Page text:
Classic Novels · Contemporary Novels · Non-fiction · Uncategorized

Mini Book Thoughts

Since I can’t seem to gather enough thoughts together these days to write about books in any lengthy fashion, I am going to give you three brief thoughts on books I’ve finished lately:

 

A Far Cry From Kensington by Muriel Spark -Set in 1950’s Kensington, this darkly humorous novel is told in the first person by Mrs. Hawkins, an overweight widow who works in publishing. Mrs. Hawkins is a dependable and sensible woman, seen as a mother figure to many though she is really quite young. She realizes that this is tied to her matronly appearance and when she starts losing weight those who depended on her before no longer trust her opinion and chaos ensues. I didn’t think about the connection between her slenderness and the way others view and react to her as I was reading the novel, but now I think this may be one of the main themes. Anyway, I really enjoy Spark’s writing and I love her whimsically sardonic humor.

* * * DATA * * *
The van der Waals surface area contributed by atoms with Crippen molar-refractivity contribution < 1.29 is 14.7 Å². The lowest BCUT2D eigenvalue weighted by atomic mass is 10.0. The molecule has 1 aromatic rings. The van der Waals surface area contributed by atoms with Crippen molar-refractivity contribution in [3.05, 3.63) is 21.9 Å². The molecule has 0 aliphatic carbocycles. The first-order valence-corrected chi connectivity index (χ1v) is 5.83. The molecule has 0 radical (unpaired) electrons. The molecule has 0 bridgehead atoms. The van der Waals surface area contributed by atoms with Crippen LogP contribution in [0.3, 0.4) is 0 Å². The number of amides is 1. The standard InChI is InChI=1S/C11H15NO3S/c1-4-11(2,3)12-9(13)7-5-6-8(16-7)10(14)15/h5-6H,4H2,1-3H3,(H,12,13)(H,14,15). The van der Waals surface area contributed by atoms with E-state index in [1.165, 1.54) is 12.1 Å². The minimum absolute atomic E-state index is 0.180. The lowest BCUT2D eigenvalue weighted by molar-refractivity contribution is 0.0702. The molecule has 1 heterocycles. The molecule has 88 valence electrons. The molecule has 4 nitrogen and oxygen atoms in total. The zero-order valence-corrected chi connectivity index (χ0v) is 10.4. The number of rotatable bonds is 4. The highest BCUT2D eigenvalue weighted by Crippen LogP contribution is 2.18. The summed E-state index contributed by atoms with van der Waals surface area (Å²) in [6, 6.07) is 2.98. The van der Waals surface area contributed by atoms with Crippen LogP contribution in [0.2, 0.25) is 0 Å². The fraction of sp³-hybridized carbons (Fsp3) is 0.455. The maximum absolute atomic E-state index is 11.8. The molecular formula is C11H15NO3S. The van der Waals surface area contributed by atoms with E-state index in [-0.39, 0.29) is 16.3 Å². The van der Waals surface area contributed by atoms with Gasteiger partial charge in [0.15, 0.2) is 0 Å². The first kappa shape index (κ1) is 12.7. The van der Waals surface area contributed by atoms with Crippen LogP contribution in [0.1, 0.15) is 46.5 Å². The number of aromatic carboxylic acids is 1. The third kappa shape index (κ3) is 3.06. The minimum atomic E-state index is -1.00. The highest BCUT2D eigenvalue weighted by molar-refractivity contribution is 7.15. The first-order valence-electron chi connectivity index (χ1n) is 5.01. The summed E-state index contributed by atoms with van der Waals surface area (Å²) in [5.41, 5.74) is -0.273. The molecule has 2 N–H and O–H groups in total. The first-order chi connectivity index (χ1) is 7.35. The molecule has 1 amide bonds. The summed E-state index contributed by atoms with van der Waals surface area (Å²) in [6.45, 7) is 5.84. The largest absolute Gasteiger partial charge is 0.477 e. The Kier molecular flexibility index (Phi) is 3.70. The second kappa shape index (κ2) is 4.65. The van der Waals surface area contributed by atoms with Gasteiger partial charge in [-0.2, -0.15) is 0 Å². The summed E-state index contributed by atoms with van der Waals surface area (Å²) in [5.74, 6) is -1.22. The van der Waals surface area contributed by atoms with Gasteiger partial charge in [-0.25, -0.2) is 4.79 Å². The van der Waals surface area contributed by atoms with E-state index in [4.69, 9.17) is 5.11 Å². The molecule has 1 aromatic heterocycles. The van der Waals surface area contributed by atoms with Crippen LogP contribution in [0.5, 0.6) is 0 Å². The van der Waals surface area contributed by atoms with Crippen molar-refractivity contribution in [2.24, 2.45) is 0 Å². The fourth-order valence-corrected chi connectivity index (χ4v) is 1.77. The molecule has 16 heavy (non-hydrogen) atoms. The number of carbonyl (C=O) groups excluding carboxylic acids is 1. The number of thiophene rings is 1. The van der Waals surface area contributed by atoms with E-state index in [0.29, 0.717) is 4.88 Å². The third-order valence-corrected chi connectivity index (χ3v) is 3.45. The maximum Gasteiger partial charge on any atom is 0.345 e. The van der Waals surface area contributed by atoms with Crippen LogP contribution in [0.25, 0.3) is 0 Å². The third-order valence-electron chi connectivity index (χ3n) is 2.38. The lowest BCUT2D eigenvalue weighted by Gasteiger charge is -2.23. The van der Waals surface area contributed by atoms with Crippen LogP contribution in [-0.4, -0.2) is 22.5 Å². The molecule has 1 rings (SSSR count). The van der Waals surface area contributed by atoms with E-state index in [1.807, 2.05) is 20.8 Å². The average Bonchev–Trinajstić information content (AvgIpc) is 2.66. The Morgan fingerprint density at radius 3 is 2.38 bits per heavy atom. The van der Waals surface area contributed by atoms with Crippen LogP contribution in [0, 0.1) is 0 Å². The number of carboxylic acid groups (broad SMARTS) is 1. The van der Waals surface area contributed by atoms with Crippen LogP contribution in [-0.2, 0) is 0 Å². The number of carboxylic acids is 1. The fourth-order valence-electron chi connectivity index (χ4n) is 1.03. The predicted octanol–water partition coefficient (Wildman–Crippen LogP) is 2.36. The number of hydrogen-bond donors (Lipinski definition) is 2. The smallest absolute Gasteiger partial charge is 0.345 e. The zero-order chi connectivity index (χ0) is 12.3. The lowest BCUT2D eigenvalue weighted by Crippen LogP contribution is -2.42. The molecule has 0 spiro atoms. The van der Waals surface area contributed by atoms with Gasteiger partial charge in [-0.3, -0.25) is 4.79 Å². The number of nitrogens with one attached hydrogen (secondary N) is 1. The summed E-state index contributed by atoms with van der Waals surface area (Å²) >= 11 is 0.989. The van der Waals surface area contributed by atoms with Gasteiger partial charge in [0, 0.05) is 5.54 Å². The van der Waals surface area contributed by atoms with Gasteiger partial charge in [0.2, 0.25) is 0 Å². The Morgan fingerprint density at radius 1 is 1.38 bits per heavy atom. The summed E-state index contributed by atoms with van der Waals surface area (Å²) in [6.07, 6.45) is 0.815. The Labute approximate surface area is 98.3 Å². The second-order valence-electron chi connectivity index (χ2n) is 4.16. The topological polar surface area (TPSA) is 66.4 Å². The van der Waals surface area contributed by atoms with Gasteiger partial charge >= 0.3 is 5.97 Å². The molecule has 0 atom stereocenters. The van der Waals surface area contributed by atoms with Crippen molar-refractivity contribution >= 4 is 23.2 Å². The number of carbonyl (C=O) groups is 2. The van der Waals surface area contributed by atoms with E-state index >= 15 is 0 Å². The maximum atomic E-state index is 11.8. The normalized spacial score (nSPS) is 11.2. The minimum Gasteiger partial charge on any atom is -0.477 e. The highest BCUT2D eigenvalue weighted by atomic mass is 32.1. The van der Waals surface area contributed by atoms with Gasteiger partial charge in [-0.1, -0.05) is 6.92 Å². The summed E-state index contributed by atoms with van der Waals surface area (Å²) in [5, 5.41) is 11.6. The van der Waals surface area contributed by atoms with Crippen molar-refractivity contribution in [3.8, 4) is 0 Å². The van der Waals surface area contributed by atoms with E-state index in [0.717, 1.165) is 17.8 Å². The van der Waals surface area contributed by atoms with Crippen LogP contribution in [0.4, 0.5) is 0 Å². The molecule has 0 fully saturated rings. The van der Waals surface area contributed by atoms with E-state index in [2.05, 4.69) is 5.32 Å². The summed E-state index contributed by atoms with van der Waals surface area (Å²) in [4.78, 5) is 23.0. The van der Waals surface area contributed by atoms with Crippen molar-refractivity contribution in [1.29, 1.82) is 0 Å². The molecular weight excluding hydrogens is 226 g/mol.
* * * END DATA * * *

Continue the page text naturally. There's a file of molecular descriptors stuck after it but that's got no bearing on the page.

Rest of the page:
The End of Your Life Book Club by Will Schwalbe – This memoir is the beautiful story of Schwalbe’s relationship with his dying mother, Mary Anne, and how books draw them together during her final months on earth. Mary Anne is a remarkable and wise woman who lives with dignity. She imparts some wonderful life lessons to her son as they discuss the books they’re reading and Will is able to learn more about his mother’s life through her beliefs and opinions of the books they share. I think this book strikes a perfect tone – never crossing over into saccharine – and is a wonderful tribute to Mary Anne and her life filled with service. To read more about this really special book visit Lisa or Karen.

The Orchardist by Amanda Coplin (no photo) – This first time novel is a treat. In beautiful, unadorned prose Coplin tells the story of William Talmage, a lonely orchardist, whose life is upended by the arrival of two hungry teen girls in his remote valley in Washington State. The ┬ánovel examines the need for connection and how that desire can lead to unlikely bonds. The setting, late nineteenth century Western USA, enhances the sense of isolation the characters endure and makes their longing for relationships even more poignant. Coplin’s writing is lovely and it will be interesting to see where it takes her next.

 

Happy November! I have a feeling this is going to be a great month.

 

Advertisements